Open Source Intelligence (OSINT) — Google Dorks

Google Dorks, also known as Google Hacking is a great technique and a tool to add to your pen-testing tool belt. It’s also a useful skill to know as improving your Google skills will help improve your life. Google Searches are often filled with ads and “sponsor” content so being able to narrow down on what you want will help.

If you are running initial reconnaissance or a red team exercise, the first stage will always be discovery, regardless of framework. The idea here is to gather as much information as possible. This can either be for a “target”, or yourself.

If you have a business of your own, or work in a small business with little security resource, running a Google dork exercise can give you insight into what potential attackers can see.

It can also give you insight into your personal exposure on the internet. With our internet presence forever growing, it might be a useful exercise to see how easily someone can find you and what exactly they can find out about you. This is useful if you are applying for a job, as they sometimes conduct an initial lookup just to check you are who you say you are. A quick Google search is normally a quick win.

Whilst you read this, try and search your username, email address, phone number, or name. You will see that straight off the bat, without any dorking, you get some clear information back. Below is an example of one of my domains, and it finds “links”” across multiple sites. Some are not mine.

Whilst this isn’t dorking, hopefully, you can start to see just how much Google stores or “caches”. It’s a lot!. Span that across the world and you have a database full of information that anyone can access.

Turns out it’s not just something to find meal ideas.

Another good starting point is the advanced search GUI. This is essentially what you are running when you “dork”. It’s just that running it yourself is cooler. It’s kind of like refusing to use ZenMap as Nmap looks cooler 
(it does!). Go to Advance search…

You’ve probably started to think to yourself; “This isn’t hacking” and you would be right. Although it’s referred to as Google hacking, you aren’t actually “hacking”. It’s more…using a special technique to find what you want. Also known as cutting through the bull. So why do the bad guys use it so much?

Well aside from finding out company org structures, email addresses, and the CEOs LinkedIn page, they can also find out exposed data or vulnerable systems.

Let’s start with an example:

Once you click Advanced Search, it will translate the search query into a “dork” and run it for you: allinurl: “admin.php”

If you run this yourself, scroll down and you will start to see links that maybe shouldn’t be exposed to the internet. The above would be a basic search, as most would know about admin pages.

The bad guys, they would look for specific areas and have technical knowledge. For example, URL paths or words within admin portals to tech console.

Let me show you another example. I’ve worked with Symatec in the past so I would know the admin login URL. If I didn’t, it’s not the worst thing as I could easily find it on the companies website: Symantec EP

With this information, I can go back into Advance search and run the following:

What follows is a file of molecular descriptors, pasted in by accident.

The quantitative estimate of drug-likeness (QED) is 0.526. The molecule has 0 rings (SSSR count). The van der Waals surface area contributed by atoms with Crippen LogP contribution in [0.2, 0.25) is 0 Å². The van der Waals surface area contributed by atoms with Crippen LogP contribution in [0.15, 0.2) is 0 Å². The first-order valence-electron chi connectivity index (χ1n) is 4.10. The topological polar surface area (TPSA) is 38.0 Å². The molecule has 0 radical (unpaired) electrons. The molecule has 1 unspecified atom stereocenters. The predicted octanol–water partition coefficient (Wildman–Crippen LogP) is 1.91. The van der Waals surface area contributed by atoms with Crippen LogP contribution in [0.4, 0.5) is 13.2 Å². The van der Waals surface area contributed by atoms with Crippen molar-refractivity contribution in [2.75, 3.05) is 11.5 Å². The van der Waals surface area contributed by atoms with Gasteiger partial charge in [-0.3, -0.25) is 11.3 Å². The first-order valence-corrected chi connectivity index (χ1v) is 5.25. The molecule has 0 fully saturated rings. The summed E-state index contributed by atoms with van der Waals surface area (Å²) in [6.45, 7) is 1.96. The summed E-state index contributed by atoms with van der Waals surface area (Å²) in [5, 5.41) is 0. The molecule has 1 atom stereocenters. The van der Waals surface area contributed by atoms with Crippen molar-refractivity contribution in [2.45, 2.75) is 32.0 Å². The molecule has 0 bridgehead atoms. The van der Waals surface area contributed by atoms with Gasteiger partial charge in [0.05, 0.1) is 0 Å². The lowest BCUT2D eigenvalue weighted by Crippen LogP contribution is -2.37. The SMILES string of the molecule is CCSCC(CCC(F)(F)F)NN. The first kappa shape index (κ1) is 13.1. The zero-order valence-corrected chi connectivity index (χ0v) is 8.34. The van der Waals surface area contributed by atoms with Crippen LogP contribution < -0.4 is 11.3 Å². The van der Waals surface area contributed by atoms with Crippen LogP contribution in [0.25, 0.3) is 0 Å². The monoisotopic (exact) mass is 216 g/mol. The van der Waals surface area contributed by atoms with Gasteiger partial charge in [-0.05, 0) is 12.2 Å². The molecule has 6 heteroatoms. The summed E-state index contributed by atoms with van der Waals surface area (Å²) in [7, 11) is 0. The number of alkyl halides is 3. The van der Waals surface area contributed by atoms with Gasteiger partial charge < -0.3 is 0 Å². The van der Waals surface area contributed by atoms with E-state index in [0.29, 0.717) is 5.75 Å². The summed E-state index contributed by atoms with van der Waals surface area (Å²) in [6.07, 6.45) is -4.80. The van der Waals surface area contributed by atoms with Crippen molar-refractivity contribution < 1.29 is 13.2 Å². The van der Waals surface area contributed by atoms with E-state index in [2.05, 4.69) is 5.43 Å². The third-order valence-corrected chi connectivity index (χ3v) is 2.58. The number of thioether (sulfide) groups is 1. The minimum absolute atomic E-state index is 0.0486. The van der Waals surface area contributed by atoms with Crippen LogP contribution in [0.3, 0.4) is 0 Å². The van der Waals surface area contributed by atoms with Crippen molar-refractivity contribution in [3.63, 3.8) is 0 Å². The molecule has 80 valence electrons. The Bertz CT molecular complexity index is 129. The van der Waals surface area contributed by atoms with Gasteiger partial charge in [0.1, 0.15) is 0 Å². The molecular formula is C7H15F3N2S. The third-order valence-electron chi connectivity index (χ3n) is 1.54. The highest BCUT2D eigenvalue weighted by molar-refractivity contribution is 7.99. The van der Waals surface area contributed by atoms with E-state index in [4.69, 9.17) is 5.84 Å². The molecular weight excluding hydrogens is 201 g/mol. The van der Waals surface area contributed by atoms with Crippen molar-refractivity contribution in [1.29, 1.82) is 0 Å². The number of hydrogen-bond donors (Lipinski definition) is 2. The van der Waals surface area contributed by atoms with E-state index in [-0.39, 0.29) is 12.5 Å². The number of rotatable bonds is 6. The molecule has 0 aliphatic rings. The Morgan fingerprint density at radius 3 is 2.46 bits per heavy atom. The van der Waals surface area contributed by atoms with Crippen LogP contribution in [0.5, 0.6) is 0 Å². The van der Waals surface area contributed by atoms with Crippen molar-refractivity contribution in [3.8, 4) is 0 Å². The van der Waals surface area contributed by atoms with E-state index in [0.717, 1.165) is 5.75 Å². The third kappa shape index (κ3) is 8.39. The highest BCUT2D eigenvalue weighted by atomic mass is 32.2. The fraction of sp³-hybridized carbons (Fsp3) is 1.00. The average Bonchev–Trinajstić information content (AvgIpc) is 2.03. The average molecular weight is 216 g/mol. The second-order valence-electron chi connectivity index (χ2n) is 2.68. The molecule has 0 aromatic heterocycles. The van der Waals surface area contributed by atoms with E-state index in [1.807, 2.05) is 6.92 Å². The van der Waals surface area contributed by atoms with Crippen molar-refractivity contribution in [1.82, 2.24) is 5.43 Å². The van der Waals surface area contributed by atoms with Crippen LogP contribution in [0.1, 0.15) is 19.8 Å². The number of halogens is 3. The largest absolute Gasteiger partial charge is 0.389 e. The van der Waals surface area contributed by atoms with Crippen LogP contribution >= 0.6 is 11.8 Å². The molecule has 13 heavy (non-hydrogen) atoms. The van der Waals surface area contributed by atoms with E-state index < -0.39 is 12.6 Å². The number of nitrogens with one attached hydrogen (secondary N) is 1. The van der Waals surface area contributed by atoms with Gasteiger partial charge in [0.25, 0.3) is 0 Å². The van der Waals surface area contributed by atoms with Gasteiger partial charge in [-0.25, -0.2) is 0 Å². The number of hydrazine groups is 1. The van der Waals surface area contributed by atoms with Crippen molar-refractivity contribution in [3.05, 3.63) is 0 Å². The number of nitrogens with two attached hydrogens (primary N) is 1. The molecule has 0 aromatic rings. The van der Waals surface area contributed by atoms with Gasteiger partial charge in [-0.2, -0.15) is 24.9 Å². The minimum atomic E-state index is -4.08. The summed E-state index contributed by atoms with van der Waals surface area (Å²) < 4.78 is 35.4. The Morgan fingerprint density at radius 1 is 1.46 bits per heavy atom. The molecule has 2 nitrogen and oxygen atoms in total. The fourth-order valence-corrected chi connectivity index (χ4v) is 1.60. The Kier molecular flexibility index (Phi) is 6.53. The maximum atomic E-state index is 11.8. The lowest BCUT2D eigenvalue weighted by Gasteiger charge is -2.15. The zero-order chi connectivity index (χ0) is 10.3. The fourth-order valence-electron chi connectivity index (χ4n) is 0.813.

This now shows multiple companies that have their Symantec manager exposed to the internet. With this, we can go on and on. The idea here is to get creative. A blanket search or LinkedIn profiles can give the feel to what the company runs or person uses and Google dorks can potentially help be the red string.

It doesn’t just stop at tech though. Google has an array of search queries we can use Google helpful lists them out here…

Take a look through the list and start to piece things together. Emails can be searched, files, logins, usernames, and phone numbers. Start thinking about what you use, and figure out what others “may use”. If you are doing research, then read up on the technology or field you are researching. How does it fit?

If it’s for consoles, or sites, run inspect site:

Find keywords that may not be in the URL. The above is an example of Juniper, and here we can use Intitle: or Insite: to narrow down the pages instead of URLs. (intitle:”Log in — juniper Web Device Manager”)

If you are still stumped, not to panic. There is a database that has all the interesting queries that you can run. Here you can find similar queries to use as templates. Running some of these will also give you greater insight into what works and what doesn’t. Google Hacking DB

Below are a few examples of what you can find:

Finding indexed SSH private keys: 
intitle:index.of id_rsa

Fetching SSH usernames from logs: 
filetype:log username putty

Open FTP servers: 
intitle:”index of” inurl:ftp

Finding saved email addresses: 
filetype:xls inurl:”email.xls”

If you wanted to search a specific company, remember you can add a common search or add another dork:
“[Keyword]” filetype:xls inurl:”email.xls”

IP Based Cameras: 
inurl:top.htm inurl:currenttime

Juniper Web Device Manager Login: 
intitle:”Log In — Juniper Web Device Manager”

Dell Server IDRAC Login Portals:

Finding company default passwords. You can either narrow it down by one file type or pipe several, like so:
“your default password is” filetype:doc | filetype:pdf | filetype:csv | filetype:pdf | filetype:docx

Cisco GroupPwds:
filetype:pcf “cisco” “GroupPwd”

Hopefully this help start the ball rolling. Google can be a very helpful tool however in the wrong hands, it has quite the negative affect.

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Regardless, thank you for reading!

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